Therapy is an inherently vulnerable process; you are sharing your deepest feelings with a stranger. Having those feelings invalidated or misunderstood simply because someone doesn’t understand your neurotype can be very painful. Working with a therapist who is neurodivergent-affirming can help avoid that kind of harm. They  can provide a safe space to talk about challenges particular to your neurodivergence, and those conversations can happen without a fear of judgment.

If neurodiversity is their specialty, it’s likely they have other clients with similar challenges. This means you won’t surprise them. Likely, they’ll normalize your experiences as part of a common neurodivergent experience. They will also have an easier time understanding the judgment which has likely followed you through your life. In turn, they will make an extra effort to make sure you know you are in a judgment-free space where you can speak freely.


We’d all like to work with a therapist who is knowledgeable about what we are going through. A neurodivergent-affirming therapist already has a lot of information and understanding about neurodiversity. They won’t have to start learning about it from scratch when you walk into the office. This means the emotional labor of education isn’t up to you in the therapy room.

If you do need support with something they aren’t as experienced in, a neurodivergent-affirming therapist still won’t put the burden of educating on you. They will already have tools and resources to consult so they can give you the most effective help possible.

This will also be the case with any accommodations you need while you’re in therapy. Some therapy styles are considered generally effective, but they need to be adjusted for neurodivergent clients. When this doesn’t happen, those styles can stall progress or actively cause harm. A therapist who has worked with neurodivergent clients and made an effort to learn their needs will likely already know ways to adapt a particular intervention for your neurotype. And they will be open to adjustments and accommodations if anything still doesn’t feel right.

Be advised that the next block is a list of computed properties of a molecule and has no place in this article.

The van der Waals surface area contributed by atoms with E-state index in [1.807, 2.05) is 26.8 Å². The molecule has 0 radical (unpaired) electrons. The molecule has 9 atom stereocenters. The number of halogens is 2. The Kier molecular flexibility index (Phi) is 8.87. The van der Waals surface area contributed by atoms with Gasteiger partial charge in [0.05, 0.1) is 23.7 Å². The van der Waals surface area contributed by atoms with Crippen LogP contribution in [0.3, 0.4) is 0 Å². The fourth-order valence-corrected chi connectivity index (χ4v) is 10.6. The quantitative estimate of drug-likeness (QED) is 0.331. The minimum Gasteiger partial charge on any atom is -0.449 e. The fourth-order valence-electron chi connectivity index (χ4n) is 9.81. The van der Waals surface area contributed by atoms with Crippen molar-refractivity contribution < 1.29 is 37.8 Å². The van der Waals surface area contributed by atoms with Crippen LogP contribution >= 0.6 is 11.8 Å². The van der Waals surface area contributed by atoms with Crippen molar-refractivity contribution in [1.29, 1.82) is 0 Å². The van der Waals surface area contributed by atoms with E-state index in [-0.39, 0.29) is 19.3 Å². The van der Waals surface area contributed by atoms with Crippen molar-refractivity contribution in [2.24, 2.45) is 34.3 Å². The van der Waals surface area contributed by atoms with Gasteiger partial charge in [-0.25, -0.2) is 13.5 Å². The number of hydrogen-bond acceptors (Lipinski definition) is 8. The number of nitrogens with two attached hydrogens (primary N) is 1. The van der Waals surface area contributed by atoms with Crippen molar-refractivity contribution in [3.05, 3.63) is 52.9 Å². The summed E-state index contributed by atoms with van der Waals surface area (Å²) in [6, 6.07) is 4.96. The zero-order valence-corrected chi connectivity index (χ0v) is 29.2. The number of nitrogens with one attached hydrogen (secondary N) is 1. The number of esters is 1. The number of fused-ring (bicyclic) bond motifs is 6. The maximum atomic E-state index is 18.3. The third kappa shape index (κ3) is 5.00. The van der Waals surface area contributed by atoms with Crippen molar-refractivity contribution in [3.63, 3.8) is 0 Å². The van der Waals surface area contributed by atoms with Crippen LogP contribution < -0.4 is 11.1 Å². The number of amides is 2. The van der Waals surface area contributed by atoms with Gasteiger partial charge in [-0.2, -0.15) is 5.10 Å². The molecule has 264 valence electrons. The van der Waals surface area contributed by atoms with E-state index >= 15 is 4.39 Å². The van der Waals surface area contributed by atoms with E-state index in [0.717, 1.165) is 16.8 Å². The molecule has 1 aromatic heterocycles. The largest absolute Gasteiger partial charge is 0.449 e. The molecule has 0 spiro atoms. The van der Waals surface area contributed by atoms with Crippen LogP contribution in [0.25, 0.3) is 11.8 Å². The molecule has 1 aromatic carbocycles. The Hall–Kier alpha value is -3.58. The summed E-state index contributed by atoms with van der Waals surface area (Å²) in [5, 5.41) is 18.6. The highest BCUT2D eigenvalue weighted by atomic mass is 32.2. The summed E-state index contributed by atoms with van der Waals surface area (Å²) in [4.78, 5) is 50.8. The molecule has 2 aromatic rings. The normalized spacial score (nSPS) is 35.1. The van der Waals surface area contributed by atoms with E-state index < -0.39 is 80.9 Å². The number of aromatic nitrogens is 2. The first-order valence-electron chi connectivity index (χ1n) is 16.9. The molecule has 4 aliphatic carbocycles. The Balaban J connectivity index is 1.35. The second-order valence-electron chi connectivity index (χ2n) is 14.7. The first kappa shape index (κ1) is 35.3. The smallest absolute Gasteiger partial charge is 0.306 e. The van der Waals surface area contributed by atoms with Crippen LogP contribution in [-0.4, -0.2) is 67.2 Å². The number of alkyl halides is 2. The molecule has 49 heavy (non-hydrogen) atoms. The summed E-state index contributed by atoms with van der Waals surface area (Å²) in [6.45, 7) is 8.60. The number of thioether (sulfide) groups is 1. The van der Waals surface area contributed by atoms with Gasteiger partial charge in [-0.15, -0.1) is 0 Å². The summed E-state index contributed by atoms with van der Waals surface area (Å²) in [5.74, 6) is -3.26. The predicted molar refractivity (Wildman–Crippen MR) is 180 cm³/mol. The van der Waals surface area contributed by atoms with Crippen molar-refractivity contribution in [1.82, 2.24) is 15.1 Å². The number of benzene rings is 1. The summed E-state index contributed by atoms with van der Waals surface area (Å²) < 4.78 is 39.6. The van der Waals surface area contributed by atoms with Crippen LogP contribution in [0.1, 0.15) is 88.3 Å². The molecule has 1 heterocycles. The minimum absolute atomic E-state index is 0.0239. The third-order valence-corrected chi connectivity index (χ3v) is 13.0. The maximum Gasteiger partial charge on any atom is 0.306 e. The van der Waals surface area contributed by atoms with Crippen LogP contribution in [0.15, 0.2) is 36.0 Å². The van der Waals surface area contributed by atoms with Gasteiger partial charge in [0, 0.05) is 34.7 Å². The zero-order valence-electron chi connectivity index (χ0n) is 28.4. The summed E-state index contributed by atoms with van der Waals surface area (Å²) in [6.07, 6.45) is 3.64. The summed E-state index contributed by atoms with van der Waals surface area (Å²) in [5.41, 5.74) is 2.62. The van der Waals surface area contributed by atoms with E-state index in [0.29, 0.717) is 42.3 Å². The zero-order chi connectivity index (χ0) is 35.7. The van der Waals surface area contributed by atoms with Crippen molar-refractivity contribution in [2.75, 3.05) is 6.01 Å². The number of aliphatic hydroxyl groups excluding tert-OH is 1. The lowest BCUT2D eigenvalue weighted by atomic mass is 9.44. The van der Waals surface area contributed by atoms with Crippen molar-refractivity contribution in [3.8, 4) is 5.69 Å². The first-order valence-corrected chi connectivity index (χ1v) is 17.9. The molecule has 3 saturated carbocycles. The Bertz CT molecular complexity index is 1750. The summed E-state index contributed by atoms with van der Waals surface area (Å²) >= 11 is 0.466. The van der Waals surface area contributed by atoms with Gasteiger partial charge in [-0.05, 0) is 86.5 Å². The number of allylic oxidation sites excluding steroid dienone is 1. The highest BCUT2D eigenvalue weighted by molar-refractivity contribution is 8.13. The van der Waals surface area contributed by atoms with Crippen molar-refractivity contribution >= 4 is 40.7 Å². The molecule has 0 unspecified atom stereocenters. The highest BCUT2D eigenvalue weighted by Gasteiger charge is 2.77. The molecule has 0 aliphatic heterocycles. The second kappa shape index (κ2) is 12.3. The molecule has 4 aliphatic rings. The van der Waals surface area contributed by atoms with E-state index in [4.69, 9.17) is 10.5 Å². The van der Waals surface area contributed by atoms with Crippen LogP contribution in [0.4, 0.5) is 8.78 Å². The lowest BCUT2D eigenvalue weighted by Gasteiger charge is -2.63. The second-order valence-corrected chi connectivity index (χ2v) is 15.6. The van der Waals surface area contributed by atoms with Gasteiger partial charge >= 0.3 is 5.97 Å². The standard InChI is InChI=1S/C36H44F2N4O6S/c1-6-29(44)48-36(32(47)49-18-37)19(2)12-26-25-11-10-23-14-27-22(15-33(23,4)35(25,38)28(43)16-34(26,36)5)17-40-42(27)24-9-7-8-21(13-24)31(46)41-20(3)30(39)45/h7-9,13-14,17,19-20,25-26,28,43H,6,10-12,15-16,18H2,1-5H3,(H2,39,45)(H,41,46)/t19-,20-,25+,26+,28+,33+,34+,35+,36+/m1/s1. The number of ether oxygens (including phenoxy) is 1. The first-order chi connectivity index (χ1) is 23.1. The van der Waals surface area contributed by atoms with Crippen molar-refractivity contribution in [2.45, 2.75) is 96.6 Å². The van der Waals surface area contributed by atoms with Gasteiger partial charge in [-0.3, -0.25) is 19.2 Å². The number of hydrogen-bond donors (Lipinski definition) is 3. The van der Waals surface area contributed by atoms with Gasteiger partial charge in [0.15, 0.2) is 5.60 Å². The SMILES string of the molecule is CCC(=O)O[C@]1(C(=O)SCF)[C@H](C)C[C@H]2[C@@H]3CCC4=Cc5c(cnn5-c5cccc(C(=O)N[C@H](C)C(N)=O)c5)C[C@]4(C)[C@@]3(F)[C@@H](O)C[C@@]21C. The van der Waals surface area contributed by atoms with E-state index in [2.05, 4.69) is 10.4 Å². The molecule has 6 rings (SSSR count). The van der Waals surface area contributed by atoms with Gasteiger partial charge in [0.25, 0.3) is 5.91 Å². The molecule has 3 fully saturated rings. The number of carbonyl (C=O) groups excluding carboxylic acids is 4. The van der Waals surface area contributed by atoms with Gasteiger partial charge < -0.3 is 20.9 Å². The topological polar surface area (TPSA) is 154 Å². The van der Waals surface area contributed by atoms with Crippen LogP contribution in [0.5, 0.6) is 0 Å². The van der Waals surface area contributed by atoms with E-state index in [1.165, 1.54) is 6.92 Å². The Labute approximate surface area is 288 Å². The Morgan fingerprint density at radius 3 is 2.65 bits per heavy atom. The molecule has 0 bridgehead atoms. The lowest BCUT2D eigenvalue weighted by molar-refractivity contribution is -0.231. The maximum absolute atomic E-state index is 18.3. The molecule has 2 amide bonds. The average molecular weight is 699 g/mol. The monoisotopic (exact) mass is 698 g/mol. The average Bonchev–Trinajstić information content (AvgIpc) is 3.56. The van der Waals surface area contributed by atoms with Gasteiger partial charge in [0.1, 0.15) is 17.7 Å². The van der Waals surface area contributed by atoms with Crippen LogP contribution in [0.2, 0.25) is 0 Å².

Safety and education are both critical in a therapeutic relationship. But at the very core of neurodivergent-affirming therapy is the knowledge that who you are and how you think will be validated and supported. A therapist who understands neurodivergence and follows the neurodiversity paradigm will help you be the healthiest version of you. They won’t try to change who you are at your core. Traits and behaviors like hyperfocus, distractibility, differing communication styles, or stimming won’t be pathologized; they will understand that these are a part of who you are, not a symptom to be overcome or get rid of. They will help you learn how to use these traits to support yourself and improve your daily experience.

Your lived experience should be honored in the therapy room; a therapist should never treat it like a problem. An affirming therapist won’t discount or under-value what you bring. Instead they will make it part of the work you do together.  In an affirming office, you won’t be a problem to be solved or a behavior to overcome. Your needs will be respected and your perspective will be honored for its value.

Find Neurodivergent-Affirmative Therapeutic Support

It’s important to remember that even a neurodivergent-affirming therapist might not be perfect at everything mentioned in this article. They are human like anyone else and will probably make at least a few mistakes. But the difference that’s important to understand is that they should be more aware of their mistakes and the consequences. They want to support each part of you and will try to do better. By choosing to specifically find a therapist who is neurodivergent-affirming, you are so much more likely to find a safe space to be yourself as you heal and grow.

Here at LA Concierge Psychologist, all of our doctoral-level therapists are firmly committed to providing neurodivergent-affirming therapy for our clients. In particular, we specialize in adult autism and adult ADHD. All our therapists also have experience with anxiety, depression, and trauma. Send us a message to see how we can help, or book a free 20 minute consultation call with Dr. Abbene, Dr. Barajas, or Dr. Goldman.